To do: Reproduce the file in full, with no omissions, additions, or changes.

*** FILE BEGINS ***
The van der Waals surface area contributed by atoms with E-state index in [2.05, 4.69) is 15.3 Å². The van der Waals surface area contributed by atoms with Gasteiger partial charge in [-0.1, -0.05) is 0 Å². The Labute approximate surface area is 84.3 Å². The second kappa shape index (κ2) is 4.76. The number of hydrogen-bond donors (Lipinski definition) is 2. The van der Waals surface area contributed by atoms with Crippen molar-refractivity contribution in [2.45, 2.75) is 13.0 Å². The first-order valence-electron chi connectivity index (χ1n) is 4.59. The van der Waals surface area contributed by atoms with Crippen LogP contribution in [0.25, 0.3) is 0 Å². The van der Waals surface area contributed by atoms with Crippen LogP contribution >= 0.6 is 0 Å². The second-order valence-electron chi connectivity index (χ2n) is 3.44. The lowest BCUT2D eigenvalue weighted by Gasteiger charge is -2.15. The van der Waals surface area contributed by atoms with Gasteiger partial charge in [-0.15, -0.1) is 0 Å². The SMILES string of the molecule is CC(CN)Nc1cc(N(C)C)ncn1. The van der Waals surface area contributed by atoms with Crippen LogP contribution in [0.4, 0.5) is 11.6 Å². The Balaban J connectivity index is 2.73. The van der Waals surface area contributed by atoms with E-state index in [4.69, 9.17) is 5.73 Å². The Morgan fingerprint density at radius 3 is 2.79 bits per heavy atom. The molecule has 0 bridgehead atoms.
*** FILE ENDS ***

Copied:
The van der Waals surface area contributed by atoms with E-state index in [2.05, 4.69) is 15.3 Å². The van der Waals surface area contributed by atoms with Gasteiger partial charge in [-0.1, -0.05) is 0 Å². The Labute approximate surface area is 84.3 Å². The second kappa shape index (κ2) is 4.76. The number of hydrogen-bond donors (Lipinski definition) is 2. The van der Waals surface area contributed by atoms with Crippen molar-refractivity contribution in [2.45, 2.75) is 13.0 Å². The first-order valence-electron chi connectivity index (χ1n) is 4.59. The van der Waals surface area contributed by atoms with Crippen LogP contribution in [0.25, 0.3) is 0 Å². The van der Waals surface area contributed by atoms with Crippen LogP contribution >= 0.6 is 0 Å². The second-order valence-electron chi connectivity index (χ2n) is 3.44. The lowest BCUT2D eigenvalue weighted by Gasteiger charge is -2.15. The van der Waals surface area contributed by atoms with Gasteiger partial charge in [-0.15, -0.1) is 0 Å². The SMILES string of the molecule is CC(CN)Nc1cc(N(C)C)ncn1. The van der Waals surface area contributed by atoms with Crippen LogP contribution in [0.4, 0.5) is 11.6 Å². The Balaban J connectivity index is 2.73. The van der Waals surface area contributed by atoms with E-state index in [4.69, 9.17) is 5.73 Å². The Morgan fingerprint density at radius 3 is 2.79 bits per heavy atom. The molecule has 0 bridgehead atoms.